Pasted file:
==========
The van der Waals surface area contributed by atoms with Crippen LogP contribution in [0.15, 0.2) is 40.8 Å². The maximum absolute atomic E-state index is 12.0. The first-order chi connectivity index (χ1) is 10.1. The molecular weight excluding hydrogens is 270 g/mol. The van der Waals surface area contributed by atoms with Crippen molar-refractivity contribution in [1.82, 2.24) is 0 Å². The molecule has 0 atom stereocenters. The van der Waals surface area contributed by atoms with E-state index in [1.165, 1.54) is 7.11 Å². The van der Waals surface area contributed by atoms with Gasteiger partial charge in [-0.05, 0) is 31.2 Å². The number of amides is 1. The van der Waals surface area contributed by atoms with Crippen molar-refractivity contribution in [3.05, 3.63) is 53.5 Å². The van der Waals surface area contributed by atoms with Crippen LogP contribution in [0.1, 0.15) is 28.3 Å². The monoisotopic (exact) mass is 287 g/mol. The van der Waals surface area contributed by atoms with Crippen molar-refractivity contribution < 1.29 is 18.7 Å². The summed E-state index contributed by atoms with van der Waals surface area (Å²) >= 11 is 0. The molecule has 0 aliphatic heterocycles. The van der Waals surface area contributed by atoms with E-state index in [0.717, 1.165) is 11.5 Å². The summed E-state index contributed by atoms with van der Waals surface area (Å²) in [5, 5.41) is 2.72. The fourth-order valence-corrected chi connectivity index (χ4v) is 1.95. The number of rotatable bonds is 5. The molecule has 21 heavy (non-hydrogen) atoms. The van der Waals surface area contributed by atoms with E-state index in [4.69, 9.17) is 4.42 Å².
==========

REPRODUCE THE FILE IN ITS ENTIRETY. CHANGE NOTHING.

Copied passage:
The van der Waals surface area contributed by atoms with Crippen LogP contribution in [0.15, 0.2) is 40.8 Å². The maximum absolute atomic E-state index is 12.0. The first-order chi connectivity index (χ1) is 10.1. The molecular weight excluding hydrogens is 270 g/mol. The van der Waals surface area contributed by atoms with Crippen molar-refractivity contribution in [1.82, 2.24) is 0 Å². The molecule has 0 atom stereocenters. The van der Waals surface area contributed by atoms with E-state index in [1.165, 1.54) is 7.11 Å². The van der Waals surface area contributed by atoms with Gasteiger partial charge in [-0.05, 0) is 31.2 Å². The number of amides is 1. The van der Waals surface area contributed by atoms with Crippen molar-refractivity contribution in [3.05, 3.63) is 53.5 Å². The van der Waals surface area contributed by atoms with Crippen LogP contribution in [0.1, 0.15) is 28.3 Å². The monoisotopic (exact) mass is 287 g/mol. The van der Waals surface area contributed by atoms with Crippen molar-refractivity contribution < 1.29 is 18.7 Å². The summed E-state index contributed by atoms with van der Waals surface area (Å²) >= 11 is 0. The molecule has 0 aliphatic heterocycles. The van der Waals surface area contributed by atoms with E-state index in [0.717, 1.165) is 11.5 Å². The summed E-state index contributed by atoms with van der Waals surface area (Å²) in [5, 5.41) is 2.72. The fourth-order valence-corrected chi connectivity index (χ4v) is 1.95. The number of rotatable bonds is 5. The molecule has 21 heavy (non-hydrogen) atoms. The van der Waals surface area contributed by atoms with E-state index in [4.69, 9.17) is 4.42 Å².